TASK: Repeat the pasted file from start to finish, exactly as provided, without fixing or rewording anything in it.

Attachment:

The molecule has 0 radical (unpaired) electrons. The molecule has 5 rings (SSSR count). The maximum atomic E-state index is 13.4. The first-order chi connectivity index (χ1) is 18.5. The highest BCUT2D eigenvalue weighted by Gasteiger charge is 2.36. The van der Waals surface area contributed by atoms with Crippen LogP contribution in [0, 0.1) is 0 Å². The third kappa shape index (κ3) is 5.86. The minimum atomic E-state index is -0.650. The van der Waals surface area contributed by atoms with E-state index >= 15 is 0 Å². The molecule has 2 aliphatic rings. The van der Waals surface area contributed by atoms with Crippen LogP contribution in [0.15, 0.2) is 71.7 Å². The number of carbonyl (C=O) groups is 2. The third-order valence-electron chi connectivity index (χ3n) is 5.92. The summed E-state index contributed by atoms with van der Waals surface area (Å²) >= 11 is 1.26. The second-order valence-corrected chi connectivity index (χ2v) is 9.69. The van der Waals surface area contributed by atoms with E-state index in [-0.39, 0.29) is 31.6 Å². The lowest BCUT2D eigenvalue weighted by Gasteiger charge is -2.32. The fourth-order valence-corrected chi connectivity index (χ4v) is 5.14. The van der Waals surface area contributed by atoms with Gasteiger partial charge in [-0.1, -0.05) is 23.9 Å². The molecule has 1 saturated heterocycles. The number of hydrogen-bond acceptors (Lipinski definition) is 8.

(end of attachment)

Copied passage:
The molecule has 0 radical (unpaired) electrons. The molecule has 5 rings (SSSR count). The maximum atomic E-state index is 13.4. The first-order chi connectivity index (χ1) is 18.5. The highest BCUT2D eigenvalue weighted by Gasteiger charge is 2.36. The van der Waals surface area contributed by atoms with Crippen LogP contribution in [0, 0.1) is 0 Å². The third kappa shape index (κ3) is 5.86. The minimum atomic E-state index is -0.650. The van der Waals surface area contributed by atoms with E-state index >= 15 is 0 Å². The molecule has 2 aliphatic rings. The van der Waals surface area contributed by atoms with Crippen LogP contribution in [0.15, 0.2) is 71.7 Å². The number of carbonyl (C=O) groups is 2. The third-order valence-electron chi connectivity index (χ3n) is 5.92. The summed E-state index contributed by atoms with van der Waals surface area (Å²) >= 11 is 1.26. The second-order valence-corrected chi connectivity index (χ2v) is 9.69. The van der Waals surface area contributed by atoms with E-state index in [-0.39, 0.29) is 31.6 Å². The lowest BCUT2D eigenvalue weighted by Gasteiger charge is -2.32. The fourth-order valence-corrected chi connectivity index (χ4v) is 5.14. The van der Waals surface area contributed by atoms with Gasteiger partial charge in [-0.1, -0.05) is 23.9 Å². The molecule has 1 saturated heterocycles. The number of hydrogen-bond acceptors (Lipinski definition) is 8.